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Build a smarter life, one small habit at a time.

Welcome to Nela’s blog! I am a productivity hacker, writer, and entrepreneur in Silicon Valley. My blog is a collection of ideas on how to implement small habits that can help you build a smarter life so that you can be more productive, work smarter instead of harder, and maximize each day. Each blog post is a response to an answer posted on the Q&A website Quora. I write on a variety of topics including motivation and willpower, developing a growth mindset, goal setting, focus and concentration, deep work, mastery, productivity tips and hacks, morning routines, and positive psychology.

What’s new in 2017?

A new podcast

You can listen to my podcast where I talk more in depth about these topics, provide examples, and give pro tips on how you can incorporate these ideas into your busy schedule.

More tips and ideas

I created an e-book for students who want to study smarter and maximize brain power while maintaining a healthy lifestyle.

Where else can you find me?

Find me on Quora. I’ve also been published in The Huffington Post, Inc.com, Slate.com, Medical Daily, Business Insider, and TIME.

 

What keeps you motivated to learn things?

 

In two words: endless curiosity.

Because that’s what my mind is like. I am curious to know how and why things work, in what ways they can be useful to me, and what potential they have to open up new questions for me to contemplate.

But I don’t turn this into an abstract concept. In fact, I’ve narrowed the motivation thing down to almost a science. I start with the basics: first I figure out the why, then narrow down the what, I create a ritual around the where andwhen, I master my how, and finally I remind myself to stay curious.

When you cover the basics, you can boost your motivation to learn new things much more effectively.

Here are 5 steps to get you there.

#1. Ask your WHY.

Find out what is your purpose and goal to learn a new thing. When you make this connection, you’re more likely to stay motivated to keep learning. Why is that important? Because you should always make sure you’re learning something because you want to, and not because someone else thinks it is important. It is your personal development you should be focused on, not the development of anyone else. To narrow down your why, ask yourself the following questions:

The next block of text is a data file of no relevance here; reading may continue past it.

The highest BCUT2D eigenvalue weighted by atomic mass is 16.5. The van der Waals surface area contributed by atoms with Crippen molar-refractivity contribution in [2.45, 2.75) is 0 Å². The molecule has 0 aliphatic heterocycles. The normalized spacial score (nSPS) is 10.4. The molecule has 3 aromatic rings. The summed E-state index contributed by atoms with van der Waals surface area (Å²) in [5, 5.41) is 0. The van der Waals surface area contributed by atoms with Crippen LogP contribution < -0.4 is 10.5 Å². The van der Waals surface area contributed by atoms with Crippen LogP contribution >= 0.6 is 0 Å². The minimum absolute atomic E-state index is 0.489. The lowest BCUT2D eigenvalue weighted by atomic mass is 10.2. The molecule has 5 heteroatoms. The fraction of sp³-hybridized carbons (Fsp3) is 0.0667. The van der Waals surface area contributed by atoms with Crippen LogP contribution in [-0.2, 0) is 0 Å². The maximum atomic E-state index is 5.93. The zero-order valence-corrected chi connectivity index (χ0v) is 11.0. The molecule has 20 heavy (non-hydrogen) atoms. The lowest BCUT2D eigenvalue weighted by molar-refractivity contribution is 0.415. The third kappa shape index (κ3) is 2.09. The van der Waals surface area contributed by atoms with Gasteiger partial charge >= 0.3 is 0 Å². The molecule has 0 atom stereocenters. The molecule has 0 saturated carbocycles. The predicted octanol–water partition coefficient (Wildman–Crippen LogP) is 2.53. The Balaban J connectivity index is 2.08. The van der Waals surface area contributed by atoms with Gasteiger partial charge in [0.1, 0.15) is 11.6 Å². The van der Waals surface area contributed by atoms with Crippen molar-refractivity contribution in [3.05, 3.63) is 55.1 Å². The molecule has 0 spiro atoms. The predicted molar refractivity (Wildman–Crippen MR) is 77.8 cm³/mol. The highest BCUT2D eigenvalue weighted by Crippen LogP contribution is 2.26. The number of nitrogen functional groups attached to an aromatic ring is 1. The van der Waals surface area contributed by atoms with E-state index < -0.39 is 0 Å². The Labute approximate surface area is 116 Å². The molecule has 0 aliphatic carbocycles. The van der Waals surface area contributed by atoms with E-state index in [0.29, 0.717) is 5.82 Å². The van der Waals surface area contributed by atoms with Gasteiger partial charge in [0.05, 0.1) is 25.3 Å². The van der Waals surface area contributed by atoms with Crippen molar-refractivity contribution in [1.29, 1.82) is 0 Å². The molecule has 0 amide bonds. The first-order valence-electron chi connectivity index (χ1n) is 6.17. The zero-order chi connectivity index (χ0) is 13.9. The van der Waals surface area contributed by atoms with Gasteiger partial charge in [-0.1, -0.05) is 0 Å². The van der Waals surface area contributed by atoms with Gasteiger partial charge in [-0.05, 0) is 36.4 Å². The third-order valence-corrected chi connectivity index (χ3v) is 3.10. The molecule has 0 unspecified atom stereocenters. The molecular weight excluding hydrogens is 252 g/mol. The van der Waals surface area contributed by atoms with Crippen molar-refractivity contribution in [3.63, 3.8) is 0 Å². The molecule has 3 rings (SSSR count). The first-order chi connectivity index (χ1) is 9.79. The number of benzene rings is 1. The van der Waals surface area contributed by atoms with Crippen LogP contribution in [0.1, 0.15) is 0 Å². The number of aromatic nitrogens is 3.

• Why is learning about this topic important to me?
  • Is this something I’ve been interested in for a long time?
  • Am I looking to become an expert in a certain field?
  • Do I want to use this knowledge to better my education or career?
  • Am I looking to develop a skill I will need to live a higher quality of life?

#2. Narrow down the WHAT.

When you find out your why, narrow down what you’re learning. Make sure you identify one field, area, or subject matter so that your learning becomes more focused and targeted. When you do, you’re on the path to becoming a master in that area, as opposed to just dabbling in things here and there, without going in-depth on any particular topic.

  • Why is this important to the learning process in the long run?Identifying one thing means you don’t run the risk of getting distracted and demotivated because you want to achieve too much at the same time. When it comes to absorbing new material, think quality instead of quantity.
  • How does this impact your daily life? It makes absorbing new things easier. When you target one area at a time, you create a daily habit of learning that is simple and straightforward to follow, so that you can be consistent with it for longer periods of time.

#3. Create a ritual around the WHERE and WHEN.

Don’t wait for nighttime to begin learning something entirely new. If your goal is to absorb new information more effectively, especially if that information is dense, unfamiliar, and includes concepts that will require your analytical mind to take over, read the new material early in the day.

  • Why is it important to learn new things early? Because that’s when your analytical brain is more likely to perform the most complex tasks (in the case of learning new things, these tasks can be reading, comprehension, application, repetition).
  • When should you study? Your brain’s peak performance time is around 2-4 hours after you wake up. So, for example, if you wake up at 6, your peak times for review are between 8 and 10 a.m. To maximize your focus time, extend studying until midday to cover the most important concepts by lunchtime.
  • Where should you study? Create a peaceful and calm space to sit and work undisturbed. It could be your bedroom or a quiet corner at home. But if you live in a noisy environment, you might need to get creative. Try investing in a good pair of noise-cancelling headphones to block out noise, or get a pair of soft silicone ear plugs like these so that you can study in silence. Music can help you improve your focus: it can be classical music such as Mozart, Chopin, or Bach, or a playlist of chillout tunes.

#4. Master your HOW.

Now that you’ve dedicated the time and space to learning something new, think how you can best optimize the time. If you think that you should be sitting in one place reading for hours, that’s the wrong approach. Why? Because you’re more likely to lose focus and your motivation, not to mention you’ll get tired fast. Here’s what can help: